Each season, as I sit down to write an introductory piece to our newsletter, I find myself reflecting back on our work of the past few months, distilling successes and moments to celebrate with our friends and partners in this work. Today I find myself in a much different space, reflecting on the intersectionality of our work here at Cold Hollow to Canada with the moment of social and societal change that is upon us as we—as a community, in every sense of the word—confront the deep and complex structures of societal and systematic racism and inequity which pervade almost every facet of our lives and work, and struggle to understand what it will take to dismantle them. Perhaps more importantly, as was pointed out by one of our own board members, I find myself reflecting on why we have not confronted it sooner.
When Nancy and I founded this organization over ten years ago our vision was turned to stewardship, and permanent protection of our core forests for the myriad of values they provide, though the underpinnings and hard truths around our relationship with landownership and access were always there. The Vermont of today is built upon the lands of the Abenaki. Our history as a state includes a history of exclusion from the land; an inequity of power and privilege, and who got a seat at the table. While the specifics of our individual history in this corner of the northern forest may be different from those of the south, or west, the common and shared themes persist today. Our work around climate change must confront the racial inequities of who shoulders the greatest impact. Our work around forest protection must also confront the inequity between our rural communities and more urban centers. Our work around stewardship must also confront the hard truths around who can afford to, or who is even allowed to, carry that mantle.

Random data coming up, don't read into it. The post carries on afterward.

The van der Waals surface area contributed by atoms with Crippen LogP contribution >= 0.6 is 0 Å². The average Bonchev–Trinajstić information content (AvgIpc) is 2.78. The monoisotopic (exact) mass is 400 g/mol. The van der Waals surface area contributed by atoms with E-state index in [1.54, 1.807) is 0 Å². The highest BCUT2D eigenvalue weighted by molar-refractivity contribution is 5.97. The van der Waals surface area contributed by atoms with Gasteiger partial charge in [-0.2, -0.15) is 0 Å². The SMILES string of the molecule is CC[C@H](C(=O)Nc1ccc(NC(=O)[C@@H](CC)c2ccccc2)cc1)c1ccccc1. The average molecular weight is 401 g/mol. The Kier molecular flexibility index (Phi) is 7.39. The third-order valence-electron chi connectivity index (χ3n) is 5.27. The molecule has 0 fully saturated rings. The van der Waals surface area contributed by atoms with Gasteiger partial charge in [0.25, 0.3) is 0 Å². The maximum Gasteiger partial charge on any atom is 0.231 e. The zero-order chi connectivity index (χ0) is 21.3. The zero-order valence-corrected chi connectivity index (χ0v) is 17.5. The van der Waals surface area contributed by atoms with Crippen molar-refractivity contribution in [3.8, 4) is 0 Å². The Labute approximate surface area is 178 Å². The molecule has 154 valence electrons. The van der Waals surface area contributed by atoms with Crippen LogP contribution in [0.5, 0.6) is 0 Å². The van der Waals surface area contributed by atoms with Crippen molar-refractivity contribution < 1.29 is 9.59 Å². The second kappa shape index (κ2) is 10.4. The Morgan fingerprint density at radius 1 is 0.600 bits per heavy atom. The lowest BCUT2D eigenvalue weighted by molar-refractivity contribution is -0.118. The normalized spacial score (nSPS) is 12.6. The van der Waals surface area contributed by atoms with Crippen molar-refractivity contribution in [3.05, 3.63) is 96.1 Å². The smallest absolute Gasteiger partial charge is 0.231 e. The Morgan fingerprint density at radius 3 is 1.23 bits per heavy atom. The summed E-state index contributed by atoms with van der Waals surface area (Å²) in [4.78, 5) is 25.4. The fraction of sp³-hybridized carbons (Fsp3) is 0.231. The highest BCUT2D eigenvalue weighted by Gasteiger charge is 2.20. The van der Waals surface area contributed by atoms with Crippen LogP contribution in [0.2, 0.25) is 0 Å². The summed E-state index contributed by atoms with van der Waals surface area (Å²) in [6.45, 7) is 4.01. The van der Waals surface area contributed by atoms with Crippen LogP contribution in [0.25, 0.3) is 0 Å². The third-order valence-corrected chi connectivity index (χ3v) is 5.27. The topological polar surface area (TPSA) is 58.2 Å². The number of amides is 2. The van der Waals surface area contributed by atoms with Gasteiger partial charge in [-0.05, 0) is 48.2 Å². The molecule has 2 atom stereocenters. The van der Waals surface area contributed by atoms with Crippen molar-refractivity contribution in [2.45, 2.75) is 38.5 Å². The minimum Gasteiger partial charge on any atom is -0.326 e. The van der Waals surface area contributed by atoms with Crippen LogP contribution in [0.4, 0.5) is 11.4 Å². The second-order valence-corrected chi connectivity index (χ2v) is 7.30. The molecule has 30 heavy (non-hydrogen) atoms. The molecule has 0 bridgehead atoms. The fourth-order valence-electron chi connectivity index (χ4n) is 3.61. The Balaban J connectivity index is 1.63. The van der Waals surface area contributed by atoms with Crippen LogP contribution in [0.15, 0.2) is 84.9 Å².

Martin Luther King once wrote from his jail cell that, “we are caught in an inescapable network of mutuality, tied in a single garment of destiny. Whatever affects one directly, affects all indirectly.” I can’t help but see the parallels to the writing of another man, Aldo Leopold, whose work has so framed our own, that “the land ethic simply enlarges the boundaries of the community to include soils, waters, plants, and animals, or collectively: the land... In short, a land ethic changes the role of Homo sapiens from conqueror of the land-community to plain member and citizen of it. It implies respect for his fellow-members, and also respect for the community as such.”
As we continue our work at Cold Hollow to Canada—and as a community—we must expand its lens, circling back to the intersections of land conservation and justice, as we seek to redirect the arc of history. We must grow our partnerships to listen and learn, building the tools that we’ll need, and acknowledging the uncomfortable to move us towards that which is right. We will never be successful in our work until we expand our lens and acknowledge the entirety of the structures upon which it is built—in ways which have strengthened us, and also in which they have fallen negligently short, or we do a disservice to the whole enterprise. This is not work that we’ll finish, rather this will persist long after we’re gone, and our labor now is just the beginning. We hope that you’ll join us in it.